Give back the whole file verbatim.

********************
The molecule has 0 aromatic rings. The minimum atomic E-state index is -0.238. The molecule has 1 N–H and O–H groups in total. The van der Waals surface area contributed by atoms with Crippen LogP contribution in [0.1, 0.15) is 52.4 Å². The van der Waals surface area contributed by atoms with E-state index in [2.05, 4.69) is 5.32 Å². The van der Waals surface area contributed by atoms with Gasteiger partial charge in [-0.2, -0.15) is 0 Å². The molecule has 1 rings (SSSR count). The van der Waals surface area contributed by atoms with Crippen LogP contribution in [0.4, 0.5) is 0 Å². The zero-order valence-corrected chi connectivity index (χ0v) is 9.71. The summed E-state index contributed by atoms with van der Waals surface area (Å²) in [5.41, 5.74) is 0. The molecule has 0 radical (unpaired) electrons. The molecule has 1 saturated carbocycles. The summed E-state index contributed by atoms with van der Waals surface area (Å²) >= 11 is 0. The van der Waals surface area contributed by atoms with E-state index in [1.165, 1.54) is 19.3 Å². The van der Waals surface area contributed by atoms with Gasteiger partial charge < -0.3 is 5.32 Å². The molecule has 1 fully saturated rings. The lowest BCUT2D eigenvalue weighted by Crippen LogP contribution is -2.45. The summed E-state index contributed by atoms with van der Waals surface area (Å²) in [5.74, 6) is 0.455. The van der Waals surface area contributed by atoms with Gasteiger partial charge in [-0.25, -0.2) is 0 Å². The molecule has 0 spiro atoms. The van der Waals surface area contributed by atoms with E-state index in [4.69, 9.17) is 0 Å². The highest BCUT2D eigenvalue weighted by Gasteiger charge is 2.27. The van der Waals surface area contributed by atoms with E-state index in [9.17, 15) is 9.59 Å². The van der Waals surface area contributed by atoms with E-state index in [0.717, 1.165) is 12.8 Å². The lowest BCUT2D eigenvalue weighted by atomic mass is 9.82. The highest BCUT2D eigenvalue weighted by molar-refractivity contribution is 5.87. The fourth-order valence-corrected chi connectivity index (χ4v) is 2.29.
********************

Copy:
The molecule has 0 aromatic rings. The minimum atomic E-state index is -0.238. The molecule has 1 N–H and O–H groups in total. The van der Waals surface area contributed by atoms with Crippen LogP contribution in [0.1, 0.15) is 52.4 Å². The van der Waals surface area contributed by atoms with E-state index in [2.05, 4.69) is 5.32 Å². The van der Waals surface area contributed by atoms with Gasteiger partial charge in [-0.2, -0.15) is 0 Å². The molecule has 1 rings (SSSR count). The van der Waals surface area contributed by atoms with Crippen LogP contribution in [0.4, 0.5) is 0 Å². The zero-order valence-corrected chi connectivity index (χ0v) is 9.71. The summed E-state index contributed by atoms with van der Waals surface area (Å²) in [5.41, 5.74) is 0. The molecule has 0 radical (unpaired) electrons. The molecule has 1 saturated carbocycles. The summed E-state index contributed by atoms with van der Waals surface area (Å²) >= 11 is 0. The van der Waals surface area contributed by atoms with E-state index in [1.165, 1.54) is 19.3 Å². The van der Waals surface area contributed by atoms with Gasteiger partial charge < -0.3 is 5.32 Å². The molecule has 1 fully saturated rings. The lowest BCUT2D eigenvalue weighted by Crippen LogP contribution is -2.45. The summed E-state index contributed by atoms with van der Waals surface area (Å²) in [5.74, 6) is 0.455. The van der Waals surface area contributed by atoms with Gasteiger partial charge in [-0.25, -0.2) is 0 Å². The molecule has 0 spiro atoms. The van der Waals surface area contributed by atoms with E-state index in [4.69, 9.17) is 0 Å². The highest BCUT2D eigenvalue weighted by Gasteiger charge is 2.27. The van der Waals surface area contributed by atoms with E-state index in [9.17, 15) is 9.59 Å². The van der Waals surface area contributed by atoms with E-state index in [0.717, 1.165) is 12.8 Å². The lowest BCUT2D eigenvalue weighted by atomic mass is 9.82. The highest BCUT2D eigenvalue weighted by molar-refractivity contribution is 5.87. The fourth-order valence-corrected chi connectivity index (χ4v) is 2.29.